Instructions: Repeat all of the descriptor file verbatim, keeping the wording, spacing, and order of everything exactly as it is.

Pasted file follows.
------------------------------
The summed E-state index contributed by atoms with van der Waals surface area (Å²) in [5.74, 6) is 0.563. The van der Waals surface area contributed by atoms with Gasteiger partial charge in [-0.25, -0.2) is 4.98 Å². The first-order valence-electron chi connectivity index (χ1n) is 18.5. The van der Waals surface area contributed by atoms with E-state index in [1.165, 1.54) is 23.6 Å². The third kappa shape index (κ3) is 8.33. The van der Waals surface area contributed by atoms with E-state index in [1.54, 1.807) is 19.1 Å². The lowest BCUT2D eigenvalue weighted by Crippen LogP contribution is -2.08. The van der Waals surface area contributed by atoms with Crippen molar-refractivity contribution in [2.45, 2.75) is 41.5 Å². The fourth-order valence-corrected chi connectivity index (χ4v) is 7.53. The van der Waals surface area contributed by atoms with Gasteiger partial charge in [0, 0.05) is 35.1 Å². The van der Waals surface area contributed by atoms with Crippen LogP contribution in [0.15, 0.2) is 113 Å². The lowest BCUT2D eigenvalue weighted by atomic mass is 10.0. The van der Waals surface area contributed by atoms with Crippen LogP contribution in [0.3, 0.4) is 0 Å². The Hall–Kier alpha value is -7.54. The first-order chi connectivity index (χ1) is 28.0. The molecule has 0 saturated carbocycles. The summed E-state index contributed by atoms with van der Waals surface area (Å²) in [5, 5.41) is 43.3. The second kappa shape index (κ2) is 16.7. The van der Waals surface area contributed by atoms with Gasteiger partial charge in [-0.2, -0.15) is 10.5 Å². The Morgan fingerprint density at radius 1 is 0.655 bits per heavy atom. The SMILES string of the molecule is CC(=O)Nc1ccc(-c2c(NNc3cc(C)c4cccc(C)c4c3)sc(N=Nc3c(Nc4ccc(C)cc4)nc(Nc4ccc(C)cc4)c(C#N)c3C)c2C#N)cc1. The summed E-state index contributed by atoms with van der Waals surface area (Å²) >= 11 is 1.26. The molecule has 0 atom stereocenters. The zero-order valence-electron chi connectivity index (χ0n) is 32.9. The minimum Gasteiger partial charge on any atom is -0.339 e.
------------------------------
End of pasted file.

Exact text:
The summed E-state index contributed by atoms with van der Waals surface area (Å²) in [5.74, 6) is 0.563. The van der Waals surface area contributed by atoms with Gasteiger partial charge in [-0.25, -0.2) is 4.98 Å². The first-order valence-electron chi connectivity index (χ1n) is 18.5. The van der Waals surface area contributed by atoms with E-state index in [1.165, 1.54) is 23.6 Å². The third kappa shape index (κ3) is 8.33. The van der Waals surface area contributed by atoms with E-state index in [1.54, 1.807) is 19.1 Å². The lowest BCUT2D eigenvalue weighted by Crippen LogP contribution is -2.08. The van der Waals surface area contributed by atoms with Crippen molar-refractivity contribution in [2.45, 2.75) is 41.5 Å². The fourth-order valence-corrected chi connectivity index (χ4v) is 7.53. The van der Waals surface area contributed by atoms with Gasteiger partial charge in [0, 0.05) is 35.1 Å². The van der Waals surface area contributed by atoms with Crippen LogP contribution in [0.15, 0.2) is 113 Å². The lowest BCUT2D eigenvalue weighted by atomic mass is 10.0. The van der Waals surface area contributed by atoms with Crippen LogP contribution in [0.3, 0.4) is 0 Å². The Hall–Kier alpha value is -7.54. The first-order chi connectivity index (χ1) is 28.0. The molecule has 0 saturated carbocycles. The summed E-state index contributed by atoms with van der Waals surface area (Å²) in [5, 5.41) is 43.3. The second kappa shape index (κ2) is 16.7. The van der Waals surface area contributed by atoms with Gasteiger partial charge in [-0.2, -0.15) is 10.5 Å². The Morgan fingerprint density at radius 1 is 0.655 bits per heavy atom. The SMILES string of the molecule is CC(=O)Nc1ccc(-c2c(NNc3cc(C)c4cccc(C)c4c3)sc(N=Nc3c(Nc4ccc(C)cc4)nc(Nc4ccc(C)cc4)c(C#N)c3C)c2C#N)cc1. The summed E-state index contributed by atoms with van der Waals surface area (Å²) >= 11 is 1.26. The molecule has 0 atom stereocenters. The zero-order valence-electron chi connectivity index (χ0n) is 32.9. The minimum Gasteiger partial charge on any atom is -0.339 e.